This time, it was 20-year-old Daunte Wright’s death at the hands of Kim Potter, a 26-year veteran of the Brooklyn Center Police Department in Brooklyn Centre, Minnesota. She pulled him over because he had air fresheners dangling from his rear view mirror (according to his mother, Katie, who he called when he was pulled over) or because there was a problem with his registration tags (according to the police department). According to the New York Times, “in a brief clip of body camera video, officers from the Brooklyn Center Police Department can be seen trying to handcuff [Wright] before he suddenly lurches back into his car. One of the officers aims a weapon at Mr. Wright and shouts, ‘Taser! Taser! Taser!’ She fires one round, and Mr. Wright groans in pain.”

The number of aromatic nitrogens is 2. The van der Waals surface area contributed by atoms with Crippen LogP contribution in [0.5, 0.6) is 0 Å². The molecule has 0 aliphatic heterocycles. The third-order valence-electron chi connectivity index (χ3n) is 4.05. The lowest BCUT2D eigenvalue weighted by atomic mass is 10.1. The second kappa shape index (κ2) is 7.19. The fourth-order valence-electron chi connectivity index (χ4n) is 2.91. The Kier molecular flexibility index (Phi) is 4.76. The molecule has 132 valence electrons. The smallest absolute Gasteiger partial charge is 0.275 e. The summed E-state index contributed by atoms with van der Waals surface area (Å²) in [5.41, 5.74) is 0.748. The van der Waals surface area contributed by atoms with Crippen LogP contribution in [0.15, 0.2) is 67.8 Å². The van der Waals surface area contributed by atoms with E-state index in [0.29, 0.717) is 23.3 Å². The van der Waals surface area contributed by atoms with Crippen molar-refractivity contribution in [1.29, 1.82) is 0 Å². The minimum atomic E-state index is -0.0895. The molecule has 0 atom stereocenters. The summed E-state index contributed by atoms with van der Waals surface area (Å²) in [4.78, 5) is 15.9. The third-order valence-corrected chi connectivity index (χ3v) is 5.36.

Brooklyn Center is a suburb of Minneapolis; Wright was killed within miles of the street where Derek Chauvin killed Floyd, and the courtroom where he’s currently standing trial for second-degree unintentional murder, third-degree murder and second-degree manslaughter. On Sunday evening, protestors held a rally where photographer Joanie Shafer pointed out that both Wright and Floyd had called out for their mothers, Wright on the phone when he was pulled over, and Floyd as he lay dying. But they also have a real-life connection—Floyd’s girlfriend, Courteney Ross, was the dean of Edison High School when Wright was a student there. Nazario is also Eric Garner's cousin. Or go back further: Fred Hampton’s mother babysat Emmett Till. For Black people, the connections to victims of police brutality feel real because they ARE real. And frankly, that’s how we should all be feeling. Those young men should feel like our nephews, our little brothers, our friends. We should be mourning with their families and feeling disbelief at how callously they were killed—even if they were killed while breaking the law, because last time I checked, police officers are not meant to be judge, jury and executioner, they’re meant to arrest Black and brown people as easily and non-violently as they do white mass murderers.